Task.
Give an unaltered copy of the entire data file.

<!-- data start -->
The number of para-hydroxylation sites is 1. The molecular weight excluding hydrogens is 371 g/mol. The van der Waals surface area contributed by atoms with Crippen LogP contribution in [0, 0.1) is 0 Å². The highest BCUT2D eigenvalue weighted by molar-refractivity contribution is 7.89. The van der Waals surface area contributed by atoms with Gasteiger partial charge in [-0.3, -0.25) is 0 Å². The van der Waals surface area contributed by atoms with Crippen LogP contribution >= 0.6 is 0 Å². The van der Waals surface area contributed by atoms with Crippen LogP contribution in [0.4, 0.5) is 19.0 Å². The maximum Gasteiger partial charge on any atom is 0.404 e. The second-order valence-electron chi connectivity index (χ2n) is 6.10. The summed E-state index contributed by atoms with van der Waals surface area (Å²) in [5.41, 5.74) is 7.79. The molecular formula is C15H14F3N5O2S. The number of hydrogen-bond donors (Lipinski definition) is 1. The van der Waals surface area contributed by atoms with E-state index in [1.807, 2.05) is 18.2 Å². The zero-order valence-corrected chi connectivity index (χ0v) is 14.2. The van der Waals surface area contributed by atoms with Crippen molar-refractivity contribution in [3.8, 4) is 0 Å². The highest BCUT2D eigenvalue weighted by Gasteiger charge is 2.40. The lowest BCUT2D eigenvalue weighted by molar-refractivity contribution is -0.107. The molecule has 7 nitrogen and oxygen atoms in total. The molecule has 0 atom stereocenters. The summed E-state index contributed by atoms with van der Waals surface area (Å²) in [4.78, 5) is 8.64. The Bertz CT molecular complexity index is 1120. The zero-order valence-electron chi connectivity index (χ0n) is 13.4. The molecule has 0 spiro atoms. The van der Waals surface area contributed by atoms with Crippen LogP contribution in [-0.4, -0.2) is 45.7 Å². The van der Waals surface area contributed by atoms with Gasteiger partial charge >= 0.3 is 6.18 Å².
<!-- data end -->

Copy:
The number of para-hydroxylation sites is 1. The molecular weight excluding hydrogens is 371 g/mol. The van der Waals surface area contributed by atoms with Crippen LogP contribution in [0, 0.1) is 0 Å². The highest BCUT2D eigenvalue weighted by molar-refractivity contribution is 7.89. The van der Waals surface area contributed by atoms with Gasteiger partial charge in [-0.3, -0.25) is 0 Å². The van der Waals surface area contributed by atoms with Crippen LogP contribution >= 0.6 is 0 Å². The van der Waals surface area contributed by atoms with Crippen LogP contribution in [0.4, 0.5) is 19.0 Å². The maximum Gasteiger partial charge on any atom is 0.404 e. The second-order valence-electron chi connectivity index (χ2n) is 6.10. The summed E-state index contributed by atoms with van der Waals surface area (Å²) in [5.41, 5.74) is 7.79. The molecular formula is C15H14F3N5O2S. The number of hydrogen-bond donors (Lipinski definition) is 1. The van der Waals surface area contributed by atoms with E-state index in [1.807, 2.05) is 18.2 Å². The zero-order valence-corrected chi connectivity index (χ0v) is 14.2. The van der Waals surface area contributed by atoms with Crippen molar-refractivity contribution in [3.8, 4) is 0 Å². The highest BCUT2D eigenvalue weighted by Gasteiger charge is 2.40. The lowest BCUT2D eigenvalue weighted by molar-refractivity contribution is -0.107. The molecule has 7 nitrogen and oxygen atoms in total. The molecule has 0 atom stereocenters. The summed E-state index contributed by atoms with van der Waals surface area (Å²) in [4.78, 5) is 8.64. The Bertz CT molecular complexity index is 1120. The zero-order valence-electron chi connectivity index (χ0n) is 13.4. The molecule has 0 spiro atoms. The van der Waals surface area contributed by atoms with Crippen LogP contribution in [-0.4, -0.2) is 45.7 Å². The van der Waals surface area contributed by atoms with Gasteiger partial charge >= 0.3 is 6.18 Å².